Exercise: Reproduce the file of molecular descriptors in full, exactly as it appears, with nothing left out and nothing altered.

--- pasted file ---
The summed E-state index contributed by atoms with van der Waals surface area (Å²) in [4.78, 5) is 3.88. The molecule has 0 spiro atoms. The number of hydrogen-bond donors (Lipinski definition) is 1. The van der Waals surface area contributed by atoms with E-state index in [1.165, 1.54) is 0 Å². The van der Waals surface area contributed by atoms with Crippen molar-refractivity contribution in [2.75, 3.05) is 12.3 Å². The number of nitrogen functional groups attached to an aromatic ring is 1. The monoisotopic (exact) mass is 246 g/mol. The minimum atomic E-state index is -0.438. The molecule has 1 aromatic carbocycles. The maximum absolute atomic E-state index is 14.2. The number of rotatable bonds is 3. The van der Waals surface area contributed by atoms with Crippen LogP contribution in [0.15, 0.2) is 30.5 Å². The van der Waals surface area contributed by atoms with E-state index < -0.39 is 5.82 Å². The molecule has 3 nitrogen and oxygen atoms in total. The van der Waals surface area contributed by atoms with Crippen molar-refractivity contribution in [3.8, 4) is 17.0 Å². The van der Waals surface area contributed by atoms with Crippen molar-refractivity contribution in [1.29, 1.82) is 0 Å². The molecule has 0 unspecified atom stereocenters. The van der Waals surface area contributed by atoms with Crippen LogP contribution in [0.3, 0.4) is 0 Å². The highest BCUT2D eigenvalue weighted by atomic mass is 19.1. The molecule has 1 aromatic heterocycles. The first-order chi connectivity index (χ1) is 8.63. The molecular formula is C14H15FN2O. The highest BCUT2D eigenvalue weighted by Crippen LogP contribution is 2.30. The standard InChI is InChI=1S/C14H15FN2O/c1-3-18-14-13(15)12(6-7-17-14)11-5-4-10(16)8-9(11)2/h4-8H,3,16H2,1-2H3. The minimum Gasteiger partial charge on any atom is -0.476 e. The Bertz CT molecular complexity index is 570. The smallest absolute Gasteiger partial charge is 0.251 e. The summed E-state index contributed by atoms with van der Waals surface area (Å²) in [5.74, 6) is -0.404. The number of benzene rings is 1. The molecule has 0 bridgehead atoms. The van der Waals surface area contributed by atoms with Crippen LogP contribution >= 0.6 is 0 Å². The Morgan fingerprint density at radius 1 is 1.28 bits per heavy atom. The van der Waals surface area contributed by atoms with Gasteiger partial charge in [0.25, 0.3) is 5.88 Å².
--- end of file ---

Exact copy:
The summed E-state index contributed by atoms with van der Waals surface area (Å²) in [4.78, 5) is 3.88. The molecule has 0 spiro atoms. The number of hydrogen-bond donors (Lipinski definition) is 1. The van der Waals surface area contributed by atoms with E-state index in [1.165, 1.54) is 0 Å². The van der Waals surface area contributed by atoms with Crippen molar-refractivity contribution in [2.75, 3.05) is 12.3 Å². The number of nitrogen functional groups attached to an aromatic ring is 1. The monoisotopic (exact) mass is 246 g/mol. The minimum atomic E-state index is -0.438. The molecule has 1 aromatic carbocycles. The maximum absolute atomic E-state index is 14.2. The number of rotatable bonds is 3. The van der Waals surface area contributed by atoms with Crippen LogP contribution in [0.15, 0.2) is 30.5 Å². The van der Waals surface area contributed by atoms with E-state index < -0.39 is 5.82 Å². The molecule has 3 nitrogen and oxygen atoms in total. The van der Waals surface area contributed by atoms with Crippen molar-refractivity contribution in [3.8, 4) is 17.0 Å². The van der Waals surface area contributed by atoms with Crippen molar-refractivity contribution in [1.29, 1.82) is 0 Å². The molecule has 0 unspecified atom stereocenters. The van der Waals surface area contributed by atoms with Crippen LogP contribution in [0.3, 0.4) is 0 Å². The highest BCUT2D eigenvalue weighted by atomic mass is 19.1. The molecule has 1 aromatic heterocycles. The first-order chi connectivity index (χ1) is 8.63. The molecular formula is C14H15FN2O. The highest BCUT2D eigenvalue weighted by Crippen LogP contribution is 2.30. The standard InChI is InChI=1S/C14H15FN2O/c1-3-18-14-13(15)12(6-7-17-14)11-5-4-10(16)8-9(11)2/h4-8H,3,16H2,1-2H3. The minimum Gasteiger partial charge on any atom is -0.476 e. The Bertz CT molecular complexity index is 570. The smallest absolute Gasteiger partial charge is 0.251 e. The summed E-state index contributed by atoms with van der Waals surface area (Å²) in [5.74, 6) is -0.404. The number of benzene rings is 1. The molecule has 0 bridgehead atoms. The van der Waals surface area contributed by atoms with Crippen LogP contribution >= 0.6 is 0 Å². The Morgan fingerprint density at radius 1 is 1.28 bits per heavy atom. The van der Waals surface area contributed by atoms with Gasteiger partial charge in [0.25, 0.3) is 5.88 Å².